Identity, Humor, Intelligence, & Chronic Illness

By Stacie Prada

Living with a chronic illness that progresses and has no cure has made me hyper aware of how I view myself and others. Faced with potential physical disability and cognitive decline, I realized how much of my identity was based on what I can do, say and accomplish.

I remember my early years navigating acknowledging I had multiple sclerosis. The long list of symptoms and conditions that can result from MS lesions is frightening. Cognitive changes scared me. They can affect a person professionally, compromise analytical and problem-solving skills, and end a career. They often change personal relationships, and I wondered if they would change how I interact with people. 

These scared me, and in that swirling jumble of symptoms, possibilities and impacts, I worried what it might mean for my personality.  I worried it would change how people see me and how I see myself. 

Would I lose my sense of humor and intelligence? Would my personality become something different? Would I like who I become?

Identity

It turns out I am becoming more serious and intentional, and I’m also keeping my quick-thoughts and silliness. MS integrated into my identity.  It didn’t displace it. MS is a big part of my life, but so are all of the other aspects of my being. 

I haven’t lost my sense of humor, but I have become clearer about why things make me laugh. Something I experience or observe may make me chuckle to myself, and whether I share it with the people around me depends on the situation and relationship. Anecdotes and observations on living with a chronic illness can ring true and boost connection with some, and they can make others uncomfortable. Sometimes a modification to how it’s told can make it relatable, and other times it’s worth waiting to share with a person who already understands.

Being silly can sometimes be seen as immature or flippant. Growing older, gaining confidence and learning every day helps me share my thoughts more and worry less about what people will think. If someone interprets me differently than I’d like, I’ve gotten better about not owning their opinion.

I’ve watched friends experience physical and cognitive impacts due to illness and aging. Searching for the right word to express their thoughts can take longer, but it’s also because the right word matters to them.

Intelligence is not the ability to retrieve a word or speak quickly. It’s understandable yet misguided to presume communication equals comprehension and intelligence. I’ve learned through the years and many friends that the ability to communicate or retrieve words have no relationship to a person’s intelligence or understanding of things.

When a person takes their time to find the word that accurately captures what they want to convey, I’m often rewarded with a perspective and insight I hadn’t anticipated. It encourages me to honor the person and the conversation by staying quiet, interested and unhurried.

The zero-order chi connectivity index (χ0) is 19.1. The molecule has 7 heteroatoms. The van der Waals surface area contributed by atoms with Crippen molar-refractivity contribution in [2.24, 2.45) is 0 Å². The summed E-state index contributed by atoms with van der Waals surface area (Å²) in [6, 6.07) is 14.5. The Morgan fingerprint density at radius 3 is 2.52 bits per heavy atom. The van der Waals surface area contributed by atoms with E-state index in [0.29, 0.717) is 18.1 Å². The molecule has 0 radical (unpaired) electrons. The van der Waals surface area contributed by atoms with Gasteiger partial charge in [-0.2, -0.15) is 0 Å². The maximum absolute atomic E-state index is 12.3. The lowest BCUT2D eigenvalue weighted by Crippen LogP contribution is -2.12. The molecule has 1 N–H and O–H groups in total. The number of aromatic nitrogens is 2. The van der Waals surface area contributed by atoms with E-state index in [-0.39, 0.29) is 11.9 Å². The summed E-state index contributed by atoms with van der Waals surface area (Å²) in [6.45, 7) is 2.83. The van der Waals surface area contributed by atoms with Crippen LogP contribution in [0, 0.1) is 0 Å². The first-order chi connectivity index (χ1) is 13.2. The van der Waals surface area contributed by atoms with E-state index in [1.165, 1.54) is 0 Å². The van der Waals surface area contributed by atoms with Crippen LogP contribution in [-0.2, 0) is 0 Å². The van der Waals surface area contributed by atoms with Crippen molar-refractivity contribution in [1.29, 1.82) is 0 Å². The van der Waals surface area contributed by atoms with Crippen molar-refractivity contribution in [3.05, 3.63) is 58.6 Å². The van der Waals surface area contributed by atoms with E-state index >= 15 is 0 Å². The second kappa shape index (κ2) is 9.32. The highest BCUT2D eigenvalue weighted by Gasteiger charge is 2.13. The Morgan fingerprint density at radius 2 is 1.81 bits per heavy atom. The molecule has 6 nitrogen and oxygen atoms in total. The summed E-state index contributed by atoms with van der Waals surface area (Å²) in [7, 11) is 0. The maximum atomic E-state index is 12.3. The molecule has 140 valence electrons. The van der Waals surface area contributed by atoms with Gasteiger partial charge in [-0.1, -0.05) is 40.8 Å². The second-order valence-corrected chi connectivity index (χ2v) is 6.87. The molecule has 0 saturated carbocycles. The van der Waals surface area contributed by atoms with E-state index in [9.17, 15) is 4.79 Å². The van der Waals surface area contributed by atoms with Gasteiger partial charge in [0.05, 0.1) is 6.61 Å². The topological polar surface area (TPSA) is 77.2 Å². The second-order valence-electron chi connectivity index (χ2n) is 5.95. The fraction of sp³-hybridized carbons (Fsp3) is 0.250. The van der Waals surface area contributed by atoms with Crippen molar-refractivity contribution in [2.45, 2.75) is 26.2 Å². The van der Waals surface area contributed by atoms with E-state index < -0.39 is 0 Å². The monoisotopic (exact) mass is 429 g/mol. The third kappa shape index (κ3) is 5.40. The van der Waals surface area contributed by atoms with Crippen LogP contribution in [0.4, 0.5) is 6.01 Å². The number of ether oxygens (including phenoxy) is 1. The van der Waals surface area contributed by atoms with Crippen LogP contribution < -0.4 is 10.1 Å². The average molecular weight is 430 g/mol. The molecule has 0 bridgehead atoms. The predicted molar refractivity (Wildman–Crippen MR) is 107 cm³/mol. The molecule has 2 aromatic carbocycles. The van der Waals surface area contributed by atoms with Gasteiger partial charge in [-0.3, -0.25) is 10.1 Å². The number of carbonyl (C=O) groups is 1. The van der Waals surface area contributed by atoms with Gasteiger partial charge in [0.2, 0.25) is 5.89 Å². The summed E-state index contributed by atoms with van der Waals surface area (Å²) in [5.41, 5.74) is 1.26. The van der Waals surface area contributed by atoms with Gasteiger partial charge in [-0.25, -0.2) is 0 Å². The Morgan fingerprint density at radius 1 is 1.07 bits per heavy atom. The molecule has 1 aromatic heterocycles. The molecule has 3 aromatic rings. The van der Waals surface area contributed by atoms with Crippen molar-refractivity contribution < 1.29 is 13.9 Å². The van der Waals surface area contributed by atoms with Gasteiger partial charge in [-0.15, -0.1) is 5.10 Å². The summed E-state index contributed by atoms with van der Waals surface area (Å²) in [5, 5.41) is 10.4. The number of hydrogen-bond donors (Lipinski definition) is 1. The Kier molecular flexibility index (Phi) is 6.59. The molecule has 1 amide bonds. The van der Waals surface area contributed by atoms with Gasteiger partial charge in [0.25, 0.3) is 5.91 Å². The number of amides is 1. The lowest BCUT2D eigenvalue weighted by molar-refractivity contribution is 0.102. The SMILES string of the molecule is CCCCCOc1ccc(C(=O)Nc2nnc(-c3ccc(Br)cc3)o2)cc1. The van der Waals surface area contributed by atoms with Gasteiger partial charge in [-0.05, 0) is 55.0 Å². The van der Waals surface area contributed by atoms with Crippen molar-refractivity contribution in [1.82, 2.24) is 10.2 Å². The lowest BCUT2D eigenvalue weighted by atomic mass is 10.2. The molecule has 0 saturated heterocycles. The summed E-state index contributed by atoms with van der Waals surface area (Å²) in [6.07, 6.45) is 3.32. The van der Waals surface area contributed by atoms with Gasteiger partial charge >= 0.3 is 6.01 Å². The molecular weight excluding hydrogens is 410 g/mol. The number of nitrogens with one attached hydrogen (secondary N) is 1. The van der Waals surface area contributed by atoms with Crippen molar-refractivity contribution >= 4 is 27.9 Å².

Curiosity and not rushing a conversation are crucial. Not finishing a sentence when they’re searching for the word reaps rewards. I may think I know what they’re going to say, but often they surprise me with more depth, cleverness and humor than I’d anticipated.

If I could talk to the newly diagnosed me from 13 years ago, I would tell her this:
Living with chronic illness affects everything, but MS will integrate into your identity in a way that matches your personality. Your intelligence, humor and identity will evolve, but they will be what you make them. You’ll gain insight into a world that teaches you about others and yourself. The experience will make clear who you are and who you want to be in this life. Through all of it, you’ll still be you.

*Stacie Prada was diagnosed with RRMS in 2008 just shy of 38 years old. Her blog, “Keep Doing What You’re Doing” is a compilation of inspiration, exploration, and practical tips for living with Multiple Sclerosis while living a full, productive, and healthy life with a positive perspective. It includes musings on things that help her adapt, cope and rejoice in this adventure on earth. Please visit her at http://stacieprada.blogspot.com/

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About MSAA

As a national nonprofit organization, the Multiple Sclerosis Association of America is a leading resource for the entire MS community, improving lives today through vital services and support. MSAA provides free programs and services, such as: a toll-free Helpline; award-winning publications including a magazine, The Motivator; website featuring educational videos and research updates; S.E.A.R.C.H.™ program to assist the MS community with learning about different treatment choices; a mobile phone app, My MS Manager™; a resource database, My MS Resource Locator; equipment distribution ranging from grab bars to wheelchairs; cooling accessories for heat-sensitive individuals; educational events and activities; MRI funding and insurance advocacy; and more. For additional information, please visit http://www.mymsaa.org or call (800) 532-7667.

Comments

  • Ben Hofmeister says:

    I’m not at all grateful for my MS, but if I were forced upon pain of death, I suppose I would say that I’m fortunate that my progression was gradual. Disabilities gradually worsening mean that adapting to them can be gradual too. I had to adapt from an annoying limp to a wheelchair over the course of a decade and I feel that this was significantly easier than if it had happened overnight. Maybe, in the same way, shifting my sense of identity was easier for me (and family/friends) because it happened over time.
    I think both pride and dignity have ties to one’s identity and shifting your identity without a clutch can damage them all.

    Ben
    18Disabled.com

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